The need for food, energy, water, and medicines boils down to the rich natural biodiversity. More than half of the world's biodiversity can be found in tropical areas, accounting for only five percent of the world's total area. Although only 1.3 percent of the Earth's total area, Indonesia plays an essential role because it is the center of world biodiversity.
Indonesia has the second position in the world for biodiversity on land and is first for biodiversity in the ocean. This uniqueness is a valuable asset that other countries do not have.
Although available in nature and often abundant, these natural resources must be managed carefully, considering that much of this biodiversity is sensitive, vulnerable, and non-renewable.
"Understanding the importance of biodiversity as a life support system is what needs to be the basis for developing every policy, development, and management of natural resources in the long term," said Wahjudi Wardojo, Terrestrial Program Senior Advisor Yayasan Konservasi Alam Nusantara (YKAN).
Working for more than 45 years in the forestry sector, with particular attention to biodiversity, is a form of Wahjudi's commitment and work to preserve Indonesia's nature. He stressed that despite playing an essential role worldwide, Indonesia's natural assets are not global. Indonesia has complete sovereignty over this asset. Biodiversity can be a necessary capital in multilateral, regional, and bilateral negotiations, so this asset is only utilized if it contributes to Indonesia.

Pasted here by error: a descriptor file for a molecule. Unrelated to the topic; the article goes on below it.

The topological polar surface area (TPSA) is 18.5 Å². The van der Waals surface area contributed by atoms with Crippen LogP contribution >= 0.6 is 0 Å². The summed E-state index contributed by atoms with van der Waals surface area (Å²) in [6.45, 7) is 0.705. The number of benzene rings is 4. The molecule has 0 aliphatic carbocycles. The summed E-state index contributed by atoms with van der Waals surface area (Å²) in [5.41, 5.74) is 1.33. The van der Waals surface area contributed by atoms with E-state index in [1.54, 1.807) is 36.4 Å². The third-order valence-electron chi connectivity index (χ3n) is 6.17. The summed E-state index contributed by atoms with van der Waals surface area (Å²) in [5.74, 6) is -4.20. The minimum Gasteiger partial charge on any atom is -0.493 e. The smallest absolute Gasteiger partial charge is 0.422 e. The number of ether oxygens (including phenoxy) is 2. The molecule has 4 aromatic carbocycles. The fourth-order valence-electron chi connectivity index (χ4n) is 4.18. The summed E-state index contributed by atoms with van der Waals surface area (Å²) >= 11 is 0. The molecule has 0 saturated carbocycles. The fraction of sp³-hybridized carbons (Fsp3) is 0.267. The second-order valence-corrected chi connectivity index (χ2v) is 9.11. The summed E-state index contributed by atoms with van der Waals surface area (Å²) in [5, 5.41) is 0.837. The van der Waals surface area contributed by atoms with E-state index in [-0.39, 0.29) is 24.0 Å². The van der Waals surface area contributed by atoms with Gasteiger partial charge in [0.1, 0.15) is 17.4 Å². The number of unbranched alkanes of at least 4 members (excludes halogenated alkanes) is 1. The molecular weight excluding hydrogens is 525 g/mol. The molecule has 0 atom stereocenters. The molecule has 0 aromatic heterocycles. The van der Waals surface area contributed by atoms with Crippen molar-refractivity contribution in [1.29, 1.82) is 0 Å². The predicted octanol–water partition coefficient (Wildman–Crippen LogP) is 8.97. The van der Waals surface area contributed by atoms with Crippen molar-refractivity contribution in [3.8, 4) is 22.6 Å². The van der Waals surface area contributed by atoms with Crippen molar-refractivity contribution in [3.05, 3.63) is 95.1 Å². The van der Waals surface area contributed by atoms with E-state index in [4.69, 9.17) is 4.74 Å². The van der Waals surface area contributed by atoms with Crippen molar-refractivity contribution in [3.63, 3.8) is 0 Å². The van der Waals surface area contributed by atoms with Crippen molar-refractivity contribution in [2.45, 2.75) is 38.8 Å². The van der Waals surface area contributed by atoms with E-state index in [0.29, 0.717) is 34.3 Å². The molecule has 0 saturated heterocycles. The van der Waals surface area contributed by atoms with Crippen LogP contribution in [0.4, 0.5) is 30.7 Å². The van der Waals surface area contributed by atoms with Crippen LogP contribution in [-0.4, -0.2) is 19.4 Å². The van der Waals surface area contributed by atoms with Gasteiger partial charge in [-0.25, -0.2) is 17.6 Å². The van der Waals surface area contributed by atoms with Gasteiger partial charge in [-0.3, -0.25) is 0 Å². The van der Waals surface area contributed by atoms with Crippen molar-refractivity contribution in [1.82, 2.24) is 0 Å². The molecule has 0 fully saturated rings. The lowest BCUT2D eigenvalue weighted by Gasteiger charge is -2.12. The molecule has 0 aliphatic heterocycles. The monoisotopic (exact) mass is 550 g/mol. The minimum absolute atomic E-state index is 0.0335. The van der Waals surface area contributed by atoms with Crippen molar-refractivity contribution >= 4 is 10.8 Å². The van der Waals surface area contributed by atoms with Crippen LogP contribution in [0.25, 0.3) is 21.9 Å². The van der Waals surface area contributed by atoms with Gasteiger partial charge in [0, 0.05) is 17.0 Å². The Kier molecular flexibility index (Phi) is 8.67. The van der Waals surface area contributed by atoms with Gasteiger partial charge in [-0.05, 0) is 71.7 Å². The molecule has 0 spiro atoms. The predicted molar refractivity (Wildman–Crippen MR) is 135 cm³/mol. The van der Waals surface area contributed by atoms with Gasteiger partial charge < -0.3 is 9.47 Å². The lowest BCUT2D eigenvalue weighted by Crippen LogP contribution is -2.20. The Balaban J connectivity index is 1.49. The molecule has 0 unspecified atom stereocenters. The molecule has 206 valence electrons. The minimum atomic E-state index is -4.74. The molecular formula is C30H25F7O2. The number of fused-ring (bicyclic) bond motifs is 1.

"Indonesia's natural assets play a role in providing food for the world's population. However, the capitalization of biodiversity needs to be prioritized for domestic interests. The role of biodiversity for medicines, energy, fertilizers, increasing the productivity of agricultural businesses, alternative food ingredients, and protecting water sources for water purification deserves to be managed jointly across agencies and sectors by taking into account the impact and sustainability of all these life support systems," added Wahjudi in his scientific speech when he was awarded an Honorary Doctorate (honoris causa) from Gajah Mada University, on Thursday (31/8).
He emphasized that Presidential Instruction No. 1 of 2023 concerning Mainstreaming the Conservation of Biodiversity in Sustainable Development is correct. It is also hoped that biodiversity in the country will be used as a pillar and a primary consideration in encouraging sustainable development.
With Indonesia's vast coverage area, the opportunity to implement harmony between economic growth and biodiversity conservation is not impossible.
As a data-based institution, the conferment of the Honoris Causa doctoral degree that Wahjudi Wardojo received today strengthens YKAN's capacity to present innovative solutions and enrich scientific data produced by dozens of scientists in 14 provinces in YKAN's working areas to create sustainable Indonesia.
The awarding ceremony of the Honorary Doctorate title also presented the Director General of Conservation of Natural Resources and Ecosystems, Ministry of Environment and Forestry, Prof.Dr.Ir. Setyawan Pudyatmoko, S.Hut, M.Sc., as Chair of the Promoter Team for awarding an Honorary Doctorate and Minister of Environment and Forestry of the Republic of Indonesia, Prof. Dr. Ir. Siti Nurbaya Bakar, M.Sc., who gave a speech.
Yayasan Konservasi Alam Nusantara (YKAN) is a scientific-based non-profit organization that has been present in Indonesia since 2014. With the mission of protecting lands and waters as life support systems, we provide innovative solutions to realize the harmony of nature and humans through effective natural resource management, prioritizing a non-confrontational approach, and building a network of partnerships with all stakeholders for a sustainable Indonesia. For more information, visit ykan.or.id.